The inability of any of the three Democratic front-runners to establish a clear lead in Iowa is raising the obvious question of how the media would interpret a virtual three-way tie between Hillary Clinton, Barack Obama and John Edwards.
Actually, it wouldn’t be the first time there were three Iowa “winners” on the Democratic side. In 1988, Richard Gephardt, Paul Simon and Michael Dukakis all finished within a few points of each other in the caucuses. And the fallout from that result suggests that a split verdict in Iowa would ultimately be good news for Hillary.
Consider the similarities between the two campaigns.
The official Iowa winner in ’88 was Gephardt, then a youthful sixth-term Congressman from St. Louis who ran as a trade protectionist and all-around champion of the little guy. An underfunded afterthought in national polls, he staked his nomination strategy on a breakout showing in Iowa. Consider him the ‘88 equivalent of John Edwards.
Finishing three points behind Gephardt was Simon, the distinctive journalist-turned-Illinois-Senator who was adored by the reformer/intellectual wing of the party—sort of like Obama, another Illinois Senator, is now.
And then there was Dukakis, the seemingly emotionless Massachusetts Governor who scored a solid third place, just behind Simon. Dukakis entered Iowa as the national front-runner, powered by the best-funded and best-organized machine on the Democratic side—much like the one Hillary has assembled.
So who benefited from the Gephardt-Simon-Dukakis draw?
In the short-term, they all did. Gephardt passed the viability test that had been established for his candidacy. Simon, who was better positioned then Gephardt in the post-Iowa states, retained his spot as the chief (non-Jesse Jackson) national alternative to Dukakis. And Dukakis, whose wife draped a bronze medal around his neck at his caucus night party, was saluted for holding his own far away from Massachusetts—and in the backyard of his two main rivals.
But it quickly became clear that Dukakis was the chief beneficiary—mainly because the result assured that the opposition to him would be split, and not consolidated. Gephardt’s numbers suddenly climbed in New Hampshire and in other states, bringing him up to Simon’s level—but no further. And with Gephardt rising, Simon was unable to increase his own base of support and to challenge Dukakis.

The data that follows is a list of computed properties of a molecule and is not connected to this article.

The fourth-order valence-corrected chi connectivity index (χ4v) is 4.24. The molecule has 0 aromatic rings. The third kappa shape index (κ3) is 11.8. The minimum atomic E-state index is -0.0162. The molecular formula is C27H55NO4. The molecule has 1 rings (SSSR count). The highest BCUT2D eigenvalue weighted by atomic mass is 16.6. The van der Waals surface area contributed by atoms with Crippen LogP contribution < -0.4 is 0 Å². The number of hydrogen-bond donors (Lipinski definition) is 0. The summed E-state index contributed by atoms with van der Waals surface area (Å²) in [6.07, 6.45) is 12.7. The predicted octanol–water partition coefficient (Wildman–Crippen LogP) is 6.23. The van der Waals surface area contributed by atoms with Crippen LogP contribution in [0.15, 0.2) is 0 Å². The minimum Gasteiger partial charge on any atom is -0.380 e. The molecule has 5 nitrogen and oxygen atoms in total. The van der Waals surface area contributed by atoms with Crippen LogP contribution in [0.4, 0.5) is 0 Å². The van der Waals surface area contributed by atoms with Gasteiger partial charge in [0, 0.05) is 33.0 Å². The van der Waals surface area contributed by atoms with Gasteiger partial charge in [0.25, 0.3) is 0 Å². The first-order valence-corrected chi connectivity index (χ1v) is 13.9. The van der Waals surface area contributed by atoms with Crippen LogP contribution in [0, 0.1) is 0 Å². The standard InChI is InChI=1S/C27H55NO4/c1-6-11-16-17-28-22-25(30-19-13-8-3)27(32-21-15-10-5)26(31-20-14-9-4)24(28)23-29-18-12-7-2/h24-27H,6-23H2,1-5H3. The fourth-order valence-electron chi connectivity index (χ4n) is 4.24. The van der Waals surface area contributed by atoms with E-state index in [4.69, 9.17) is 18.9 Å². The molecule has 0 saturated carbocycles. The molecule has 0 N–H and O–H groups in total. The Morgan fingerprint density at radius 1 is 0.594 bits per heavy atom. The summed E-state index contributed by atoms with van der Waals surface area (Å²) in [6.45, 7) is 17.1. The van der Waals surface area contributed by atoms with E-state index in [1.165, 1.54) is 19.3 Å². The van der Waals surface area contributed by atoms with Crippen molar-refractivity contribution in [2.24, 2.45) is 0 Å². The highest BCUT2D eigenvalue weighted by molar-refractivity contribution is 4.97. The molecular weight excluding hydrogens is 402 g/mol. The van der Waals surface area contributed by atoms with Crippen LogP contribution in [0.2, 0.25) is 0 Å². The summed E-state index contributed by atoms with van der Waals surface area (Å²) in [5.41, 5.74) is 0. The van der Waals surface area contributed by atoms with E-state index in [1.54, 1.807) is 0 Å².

In New Hampshire a week later, Dukakis claimed a long-anticipated victory with nearly 40 percent of the vote—miles ahead of second-place Gephardt (21 percent) and third place Simon (17 percent). Had Gephardt lost Iowa badly, he almost certainly would have dropped out before New Hampshire, giving Simon a clear shot at Dukakis in that state. Even a close second might then have been enough for the media to declare him the real “winner” in a state where Dukakis had so many advantages. Simon would then have been in serious contention for the nomination. (Conversely, a clear Gephardt win in Iowa coupled with an awful Simon showing might have had the same effect on Gephardt.)
But the muddled result allowed Dukakis to win a clear victory in New Hampshire and prevented both Simon and Gephardt from uniting the Anyone But Dukakis bloc of the party.
Obviously, there are numerous ways in which 2008 and 1988 are not alike at all. But one lesson of the ‘88 experience seems clear: Any primary or caucus result that isn’t a clear loss for the front-runner is a victory.
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